Legionnaires’ disease has claimed another life in Quebec, bringing the total number of deaths linked to the latest outbreak of the infection-causing bacteria to 11.

Since the outbreak began in mid-July, public health officials have confirmed 169 cases of legionnaires’, four of which were detected on Sunday.

However, officials believe the outbreak is now under control.

The most recent cases are thought to have developed over the last 10 to 15 days and the symptoms are only now surfacing.

The potentially deadly legionella bacteria grow in stagnant water and are often spread through infected droplets in air conditioning systems, swimming pools and other commercial or domestic water systems.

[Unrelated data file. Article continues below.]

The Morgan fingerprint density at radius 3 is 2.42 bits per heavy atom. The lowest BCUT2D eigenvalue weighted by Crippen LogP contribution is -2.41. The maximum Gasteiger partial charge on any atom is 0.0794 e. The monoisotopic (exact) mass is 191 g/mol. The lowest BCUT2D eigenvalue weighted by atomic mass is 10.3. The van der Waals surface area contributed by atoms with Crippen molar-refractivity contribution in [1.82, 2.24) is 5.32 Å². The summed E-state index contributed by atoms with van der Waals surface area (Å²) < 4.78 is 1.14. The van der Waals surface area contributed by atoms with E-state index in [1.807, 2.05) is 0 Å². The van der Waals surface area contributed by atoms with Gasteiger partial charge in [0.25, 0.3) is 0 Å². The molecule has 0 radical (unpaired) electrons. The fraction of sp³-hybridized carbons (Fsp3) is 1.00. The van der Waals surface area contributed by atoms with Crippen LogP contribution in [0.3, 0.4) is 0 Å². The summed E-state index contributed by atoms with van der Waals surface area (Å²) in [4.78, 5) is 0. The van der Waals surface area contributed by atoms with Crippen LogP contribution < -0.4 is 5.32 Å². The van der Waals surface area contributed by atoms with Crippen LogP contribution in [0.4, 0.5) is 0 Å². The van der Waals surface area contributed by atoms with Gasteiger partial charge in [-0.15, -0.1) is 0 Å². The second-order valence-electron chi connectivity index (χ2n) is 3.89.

While not everyone who breathes in the infected droplets will become sick, some who do can develop severe pneumonia.

In Quebec, health authorities have narrowed in on the cooling systems of two building towers as potential sources of contamination, but tests to confirm the source could take weeks to complete.

Meanwhile, the systems in more than 100 buildings in the city have been disinfected as a precaution.

A news released issued by Quebec’s public health department on Sunday states the agency should be able to confirm the source of the bacteria by mid-September.

Meanwhile, health authorities in Chicago confirmed this weekend that a legionnaires’ outbreak was behind three recent deaths there.

The source of the bacteria was traced to a hotel water fountain.

With files from The Canadian Press